You are on page 1of 13

OTC 23070

Fiber Optic Leak Detection Systems for Subsea Pipelines


Benjamin Eisler, Genesis and Glenn A. Lanan, INTECSEA
Copyright 2012, Offshore Technology Conference

This paper was prepared for presentation at the Offshore Technology Conference held in Houston, Texas, USA, 30 April3 May 2012.

This paper was selected for presentation by an OTC program committee following review of information contained in an abstract submitted by the author(s). Contents of the paper have not been
reviewed by the Offshore Technology Conference and are subject to correction by the author(s). The material does not necessarily reflect any position of the Offshore Technology Conference, its
officers, or members. Electronic reproduction, distribution, or storage of any part of this paper without the written consent of the Offshore Technology Conference is prohibited. Permission to
reproduce in print is restricted to an abstract of not more than 300 words; illustrations may not be copied. The abstract must contain conspicuous acknowledgment of OTC copyright.


Abstract
This paper summarizes leak detection technologies available for use on subsea pipelines and the potential role of fiber optic
cable (FOC) integrity monitoring systems to improve leak detection capabilities. Available systems which monitor offshore
pipelines for potential leaks based on internal flowrates and pressures are described along with their limitations for rapidl y
detecting small leaks. Alternative pipeline leak detection technologies which have been used on some specialized subsea
pipeline projects to supplement the capabilities of these flow-based systems are also described along with their limitations.
The potential for modern FOC distributed sensing technologies to fill the remaining leak detection capability gaps is then
addressed.
There is increased interest in improving leak detection system capabilities throughout the pipeline industry. However, the
primary application of this paper is for offshore pipeline projects which may not be adequately covered by conventional flow-
based leak detection systems and supplemental monitoring for potential oil sheens visible on the sea surface. These
applications include deep water pipelines, where potential oil leaks may not reach the surface until miles away from the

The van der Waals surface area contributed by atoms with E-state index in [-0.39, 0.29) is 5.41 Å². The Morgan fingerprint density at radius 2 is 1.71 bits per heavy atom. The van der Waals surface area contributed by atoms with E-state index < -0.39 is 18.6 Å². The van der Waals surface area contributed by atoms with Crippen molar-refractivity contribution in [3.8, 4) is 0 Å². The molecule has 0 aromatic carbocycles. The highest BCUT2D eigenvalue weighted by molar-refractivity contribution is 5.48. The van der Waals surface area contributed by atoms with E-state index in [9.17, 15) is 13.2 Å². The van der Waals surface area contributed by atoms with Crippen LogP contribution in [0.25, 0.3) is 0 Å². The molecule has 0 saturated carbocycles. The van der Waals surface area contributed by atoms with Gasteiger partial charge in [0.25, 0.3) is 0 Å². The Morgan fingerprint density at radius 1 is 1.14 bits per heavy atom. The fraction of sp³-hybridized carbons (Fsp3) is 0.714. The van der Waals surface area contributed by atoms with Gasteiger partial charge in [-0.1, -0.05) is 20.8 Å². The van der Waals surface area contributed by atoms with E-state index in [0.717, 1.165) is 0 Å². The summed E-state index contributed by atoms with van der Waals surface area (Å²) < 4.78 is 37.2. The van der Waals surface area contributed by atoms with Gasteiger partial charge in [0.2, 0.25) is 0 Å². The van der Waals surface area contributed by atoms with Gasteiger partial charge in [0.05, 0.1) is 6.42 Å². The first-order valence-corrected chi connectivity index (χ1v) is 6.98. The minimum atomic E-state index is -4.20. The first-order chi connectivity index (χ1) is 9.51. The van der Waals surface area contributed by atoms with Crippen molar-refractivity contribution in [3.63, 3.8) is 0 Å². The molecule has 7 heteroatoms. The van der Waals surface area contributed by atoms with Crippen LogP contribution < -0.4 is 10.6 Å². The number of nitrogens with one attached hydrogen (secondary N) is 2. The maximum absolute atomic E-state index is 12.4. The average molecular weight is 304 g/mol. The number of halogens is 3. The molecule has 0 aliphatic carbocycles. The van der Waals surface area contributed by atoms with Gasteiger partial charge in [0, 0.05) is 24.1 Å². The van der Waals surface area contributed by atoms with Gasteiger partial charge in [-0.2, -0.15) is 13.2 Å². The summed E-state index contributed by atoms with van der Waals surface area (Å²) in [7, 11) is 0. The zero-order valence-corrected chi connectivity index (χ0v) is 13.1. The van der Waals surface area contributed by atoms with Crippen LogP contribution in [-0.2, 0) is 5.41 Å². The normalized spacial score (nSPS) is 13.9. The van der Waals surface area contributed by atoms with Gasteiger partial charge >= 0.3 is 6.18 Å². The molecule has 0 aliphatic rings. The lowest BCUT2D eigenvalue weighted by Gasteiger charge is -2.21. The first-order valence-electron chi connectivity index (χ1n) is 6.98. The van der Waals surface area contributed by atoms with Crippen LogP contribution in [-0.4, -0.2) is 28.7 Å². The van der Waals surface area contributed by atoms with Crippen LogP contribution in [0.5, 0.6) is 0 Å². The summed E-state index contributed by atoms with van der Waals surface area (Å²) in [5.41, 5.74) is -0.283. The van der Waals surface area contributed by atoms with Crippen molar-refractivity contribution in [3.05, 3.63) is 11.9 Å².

source, and subsea arctic pipelines, which could slowly lose significant oil volumes under the cover of winter sea ice. Other
potential applications include subsea field developments and pipelines installed in unusually sensitive marine environments.
Distributed FOC sensor systems can monitor real-time temperature, acoustic noise/vibration and strain along many miles
of pipeline. Changes in any one of these monitored parameters can indicate a leak event or other potential integrity threat s to
a pipeline. An overview of FOC systems already installed on offshore pipeline projects and the current testing status of FOC
systems for pipeline leak detection are provided. Recommendations for installation and implementation of the available FOC
technologies for subsea pipeline leak detection are summarized.
The limited applications of distributed fiber optic cable (FOC) monitoring systems on subsea pipelines have not yet been
used specifically for leak detection purposes. The leak detection thresholds defined for FOC systems and the procedures for
design, installation and system repair will facilitate the use of FOC systems to help ensure leak free pipeline operations.

Introduction
Internal leak detection systems have historically been used for permanently installed, long-term leak detection monitoring of
subsea pipelines. These systems monitor internal parameters, such as internal pressures and/or flowrates based on internal
pressure, temperature, density, and/or flowrate instrument measurements. Discrepancies between the measured parameters
and the operating trends or calculated operating predictions are used to alert the pipeline operator of a potential leak event.
However, the instruments are typically located only at the ends of a pipeline segment, remote from an actual leak location.
This has some effect on sensitivity. Instrument inaccuracies also introduce error in the measured parameters. Selecting the
alarm settings of these internal type leak detection systems for very small leaks may result in an unacceptable number of false
alarms (nuisance alarms) due to their achievable sensitivity and this inherent error. Therefore, alarm settings for these
systems are set-high enough (for large enough leaks) to minimize false alarms. Leaks that are smaller than the alarm settings
(minimum leak detection thresholds) may continue undetected by these systems. Periodic over-flights or vessel observations
from areas with subsea pipelines are then relied upon to observe oil sheens from potential leaks that fall below a systems
minimum detection threshold.
A chronic leak from a deep-water pipeline may manifest as an oil sheen on the water surface miles away from the leak
source due to currents. There may be a time delay in determining the source of the oil sheen, especially if multiple pipelines
are located near the observed oil sheen or if there are local subsea field developments.
Subsea arctic projects are unique in that ice covers the oceans water surface for several months or more during winter